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Ackermann function is total recursive
In this entry, we give a formal proof that the Ackermann function $A(x,y)$, given by
$A(0,y)=y+1,\qquad A(x+1,0)=A(x,1),\qquad A(x+1,y+1)=A(x,A(x+1,y))$ 
is both a total function and a recursive function. Actually, the fact that $A$ is total is proved in this entry. It remains to show that $A$ is recursive.
Recall that the computation of $A(x,y)$, given $x,y$, can be thought of as an iterated operation performed on finite sequences of integers, starting with $x,y$ and ending with $z=A(x,y)$ (see this entry). It is this process we will utilize to prove that $A$ is recursive.
In the proof below, the following notations and definitions are used to simplify matters:

$\operatorname{lh}(n)$ is the length of the sequence whose code number is $n$;

$(n)_{i}$ is the $i$th number in the sequence whose code number is $n$;

$(n)_{{i}}$ is the $i$th to the last number in the sequence whose code number is $n$ (so that $(n)_{{1}}$ is the last number in the sequence whose code number is $n$);

$\operatorname{red}(n)$ is the code number of the sequence obtained by deleting the last number of the sequence whose code number is $n$;

$\operatorname{ext}(n,a)$ is the code number of the sequence obtained by appending $a$ to the end of the sequence whose code number is $n$.
If $E$ is a primitive recursive encoding, then each of the above function is primitive recursive. For example, $(n)_{{i}}=(n)_{{\operatorname{lh}(n)\dot{}i+1}}$.
Theorem 1.
$A$ is recursive.
Proof.
In this proof, the choice of encoding $E$ is the multiplicative encoding, for it is convenient and, more importantly, a primitive recursive encoding. Briefly,
$E(r_{1},\ldots,r_{m})=p_{1}^{{r_{1}+1}}\cdots p_{m}^{{r_{m}+1}},$ 
where $p_{i}$ is the $i$th prime number (so that $p_{1}=2$).
We know that computing $A(x,y)=z$ is basically a sequence of computations on finite sequences:
$x,y\longrightarrow\cdots\longrightarrow z\longrightarrow z\longrightarrow\cdots$ 
Let $s(x,y,i)$ denote the sequence at step $i$, then the above sequence can be rewritten:
$s(x,y,0)\longrightarrow s(x,y,1)\longrightarrow\cdots\longrightarrow s(x,y,k)\longrightarrow\cdots$ 
Define $f(x,y,i)=E(s(x,y,i))$. From this we see that
$g(x,y)=\mu i[f(x,y,i)=f(x,y,i+1)].$ 
is the function that computes the smallest number of steps needed so that the code number becomes stationary. When the code number is decoded, we get the resulting value of $A(x,y)$:
$A(x,y)=D(f(x,y,g(x,y))),$ 
where $D(m):=(m)_{{1}}$, decodes $m$, and returns the last number in the sequence $s$ whose code number $E(s)$ is $m$.
Now the remaining task to show that $f$ is primitive recursive. First, note that
$f(x,y,0)=\langle x,y\rangle=2^{{x+1}}3^{{y+1}}$ 
is primitive recursive. Next, we want to express
$f(x,y,n+1)=h(f(x,y,n)),$ 
where $h$ is the function that changes the code number of the sequence $s(x,y,n)$ to the code number of the sequence $s(x,y,n+1)$. Once we obtain $h$ and show that $h$ is primitive recursive, then $f$ is primitive recursive, as it is defined by primitive recursion via primitive recursive functions $\langle x,y\rangle$ and $h$.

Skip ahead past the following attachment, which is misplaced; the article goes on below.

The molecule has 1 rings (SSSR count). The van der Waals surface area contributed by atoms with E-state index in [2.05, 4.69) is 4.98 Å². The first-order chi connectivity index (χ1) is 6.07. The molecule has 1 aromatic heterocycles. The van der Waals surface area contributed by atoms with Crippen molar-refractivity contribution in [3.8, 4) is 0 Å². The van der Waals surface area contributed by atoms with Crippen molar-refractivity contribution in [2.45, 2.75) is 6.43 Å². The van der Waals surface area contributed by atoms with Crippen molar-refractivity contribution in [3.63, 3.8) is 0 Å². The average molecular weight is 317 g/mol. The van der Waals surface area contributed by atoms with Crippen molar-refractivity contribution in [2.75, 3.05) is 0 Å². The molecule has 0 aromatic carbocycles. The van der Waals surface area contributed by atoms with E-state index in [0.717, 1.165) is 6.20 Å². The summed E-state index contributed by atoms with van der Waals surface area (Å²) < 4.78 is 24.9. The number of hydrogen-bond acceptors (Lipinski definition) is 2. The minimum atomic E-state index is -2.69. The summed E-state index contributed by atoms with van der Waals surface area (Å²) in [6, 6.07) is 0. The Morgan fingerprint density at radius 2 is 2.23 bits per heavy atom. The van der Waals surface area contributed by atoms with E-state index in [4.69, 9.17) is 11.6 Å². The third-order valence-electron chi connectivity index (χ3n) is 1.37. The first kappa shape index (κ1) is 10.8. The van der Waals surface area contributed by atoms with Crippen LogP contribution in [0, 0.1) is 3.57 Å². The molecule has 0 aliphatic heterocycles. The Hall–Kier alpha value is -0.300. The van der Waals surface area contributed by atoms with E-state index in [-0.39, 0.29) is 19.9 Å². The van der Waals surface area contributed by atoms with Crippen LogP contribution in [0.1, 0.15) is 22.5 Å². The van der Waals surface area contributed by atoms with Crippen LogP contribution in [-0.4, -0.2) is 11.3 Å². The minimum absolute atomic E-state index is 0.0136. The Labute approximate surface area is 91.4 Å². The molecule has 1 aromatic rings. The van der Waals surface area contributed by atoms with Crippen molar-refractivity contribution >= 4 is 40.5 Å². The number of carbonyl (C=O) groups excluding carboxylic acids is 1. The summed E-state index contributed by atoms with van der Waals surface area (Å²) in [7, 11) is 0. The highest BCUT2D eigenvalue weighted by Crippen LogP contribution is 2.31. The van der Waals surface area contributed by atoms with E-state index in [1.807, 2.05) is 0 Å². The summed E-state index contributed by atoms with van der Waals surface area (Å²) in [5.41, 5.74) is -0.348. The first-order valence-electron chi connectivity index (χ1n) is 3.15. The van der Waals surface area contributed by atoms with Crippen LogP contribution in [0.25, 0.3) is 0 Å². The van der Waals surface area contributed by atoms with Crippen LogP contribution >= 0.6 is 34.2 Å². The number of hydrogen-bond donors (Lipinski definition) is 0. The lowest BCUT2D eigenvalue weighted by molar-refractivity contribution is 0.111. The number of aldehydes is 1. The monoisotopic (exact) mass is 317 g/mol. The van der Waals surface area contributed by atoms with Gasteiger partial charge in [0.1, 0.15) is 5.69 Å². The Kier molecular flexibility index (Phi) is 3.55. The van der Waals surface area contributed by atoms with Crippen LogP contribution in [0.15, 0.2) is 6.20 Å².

To find out what $h$ is, recall the four rules of constructing the next sequence from the current one givne in this this entry. Let $n_{1}=E(s(x,y,k))$ and $n_{2}=E(s(x,y,k+1))$. We rewrite the four rules using the notations and definitions here:
1. if $\operatorname{lh}(n_{1})=1$, then $n_{2}=n_{1}$;
2. if $\operatorname{lh}(n_{1})>1$, and $(n_{1})_{{2}}=0$, then $n_{2}=h_{1}(n_{1})$, where
$h_{1}(n):=\operatorname{ext}(\operatorname{red}^{2}(n),(n)_{{1}}+1);$ 3. if $\operatorname{lh}(n_{1})>1$, and $(n_{1})_{{2}}>0$ and $(n_{1})_{{1}}=0$, then $n_{2}=h_{2}(n_{1})$, where
$h_{2}(n):=\operatorname{ext}(\operatorname{ext}(\operatorname{red}^{2}(n),(n)_% {{2}}1),1);$ or
4. if $\operatorname{lh}(n_{1})>1$, and $(n_{1})_{{2}}>0$ and $(n_{1})_{{1}}>0$, then then $n_{2}=h_{3}(n_{1})$, where
$h_{3}(n):=\operatorname{ext}(\operatorname{ext}(\operatorname{ext}(% \operatorname{red}^{2}(n),(n)_{{2}}1),(n)_{{2}}),(n)_{{1}}1).$
If we define predicates:
1. $\Phi_{0}(n):=\operatorname{lh}(n)\leq 1$,
2. $\Phi_{1}(n):=\operatorname{lh}(n)>1\textrm{, and }(n)_{{2}}=0$,
3. $\Phi_{2}(n):=\operatorname{lh}(n)>1\textrm{, and }(n)_{{2}}>0\textrm{ and }(n% )_{{1}}=0$,
4. $\Phi_{3}(n):=\operatorname{lh}(n)>1\textrm{, and }(n)_{{2}}>0\textrm{ and }(n% )_{{1}}>0$.
Then each $\Phi_{i}$ is primitive recursive, pairwise exclusive, and $\Phi_{0}\equiv\neg\Phi_{1}\wedge\neg\Phi_{2}\wedge\neg\Phi_{3}$. Now, define $h$ as follows:
$h(n):=\left\{\begin{array}[]{ll}\operatorname{id}(n)&\textrm{if }\Phi_{0}(n),% \\ h_{1}(n)&\textrm{if }\Phi_{1}(n),\\ h_{2}(n)&\textrm{if }\Phi_{2}(n),\\ h_{3}(n)&\textrm{if }\Phi_{3}(n).\end{array}\right.$ 
Since $h$ is defined by cases, and each $h_{i}$ is primitive recursive, $h$ is also primitive recursive. ∎
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